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Justice News

Department of Justice
U.S. Attorney’s Office
Eastern District of California

FOR IMMEDIATE RELEASE
Thursday, August 6, 2015

Two Men Indicted for Growing Marijuana in Sequoia National Forest

FRESNO, Calif. — A federal grand jury returned a four-count indictment today against Macedonio Madrigal-Herrera (Madrigal), 44, and Ezequiel Armas-Ortiz (Armas), 49, both of Mexico, charging them with conspiring to cultivate, distribute and possess with intent to distribute marijuana; cultivating and possessing with intent to distribute marijuana; and damaging public land and natural resources as a result of the large-scale marijuana cultivation operation, United States Attorney Benjamin B. Wagner announced.

According to court documents, on July 30, 2015, Madrigal and Armas were found at the cultivation site in the Brush Creek drainage in the Sequoia National Forest in Tulare County during the execution of a federal search warrant. Agents removed 2,719 marijuana plants from the site and found toxic chemicals, fertilizer, and trash strewn throughout. The cultivation activities caused extensive damage to the land and natural resources. Trees and plants, newly generated following the 2002 McNally Fire, were cut down to make room for the marijuana. Water was diverted from a nearby stream that supports trout.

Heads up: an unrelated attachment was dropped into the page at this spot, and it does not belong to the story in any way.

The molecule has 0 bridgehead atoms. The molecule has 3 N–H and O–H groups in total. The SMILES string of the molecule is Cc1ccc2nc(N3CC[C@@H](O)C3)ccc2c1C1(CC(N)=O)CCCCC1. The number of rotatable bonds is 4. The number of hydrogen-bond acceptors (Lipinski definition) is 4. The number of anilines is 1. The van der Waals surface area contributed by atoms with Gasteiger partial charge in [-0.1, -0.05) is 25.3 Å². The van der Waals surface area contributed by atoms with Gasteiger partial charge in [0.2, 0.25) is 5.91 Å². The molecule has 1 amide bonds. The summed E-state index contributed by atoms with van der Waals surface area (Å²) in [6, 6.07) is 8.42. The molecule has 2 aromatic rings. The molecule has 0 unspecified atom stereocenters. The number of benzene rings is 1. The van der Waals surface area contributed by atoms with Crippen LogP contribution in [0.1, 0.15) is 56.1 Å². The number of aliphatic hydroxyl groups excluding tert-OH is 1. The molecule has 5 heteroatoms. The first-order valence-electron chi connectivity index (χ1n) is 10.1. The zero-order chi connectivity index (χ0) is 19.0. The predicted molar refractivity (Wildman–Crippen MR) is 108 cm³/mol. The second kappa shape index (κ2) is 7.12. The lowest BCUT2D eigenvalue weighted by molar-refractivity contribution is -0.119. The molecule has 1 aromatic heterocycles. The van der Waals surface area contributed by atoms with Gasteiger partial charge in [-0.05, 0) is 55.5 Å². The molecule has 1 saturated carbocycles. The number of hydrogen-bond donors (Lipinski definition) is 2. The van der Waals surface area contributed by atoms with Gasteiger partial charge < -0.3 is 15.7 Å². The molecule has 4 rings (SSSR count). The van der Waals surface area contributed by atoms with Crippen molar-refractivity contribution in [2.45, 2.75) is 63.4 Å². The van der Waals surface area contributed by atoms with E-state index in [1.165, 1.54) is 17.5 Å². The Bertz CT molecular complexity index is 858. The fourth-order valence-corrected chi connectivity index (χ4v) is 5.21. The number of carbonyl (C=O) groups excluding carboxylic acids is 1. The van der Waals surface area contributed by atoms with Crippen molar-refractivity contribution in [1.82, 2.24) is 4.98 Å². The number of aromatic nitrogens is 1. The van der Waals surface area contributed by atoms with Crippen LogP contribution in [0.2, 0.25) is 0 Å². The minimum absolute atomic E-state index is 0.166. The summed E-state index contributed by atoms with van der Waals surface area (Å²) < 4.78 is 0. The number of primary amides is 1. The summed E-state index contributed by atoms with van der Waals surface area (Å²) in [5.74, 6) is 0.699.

This case is the product of an investigation by the U.S. Forest Service, the U.S. Immigration and Customs Enforcement’s (ICE) Homeland Security Investigations (HSI), the California National Guard, California Department of Fish and Wildlife, and Tulare County Sheriff’s Office. Assistant United States Attorney Karen Escobar is prosecuting the case.

Armas and Madrigal were previously ordered detained as a flight risk and danger to the community and are scheduled for arraignment on the indictment on August 12, 2015, in federal court in Fresno. If convicted of the drug offenses, they face a maximum statutory penalty of 20 years in prison and a $1 million fine as to each count. If convicted of the environmental crime, the defendants face a maximum statutory penalty of 10 years in prison, a $250,000 fine, and restitution. Any sentence, however, would be determined at the discretion of the court after consideration of any applicable statutory factors and the Federal Sentencing Guidelines, which take into account a number of variables. The charges are only allegations; the defendants are presumed innocent until and unless proven guilty beyond a reasonable doubt.

Topic(s): 
Drug Trafficking
Updated August 6, 2015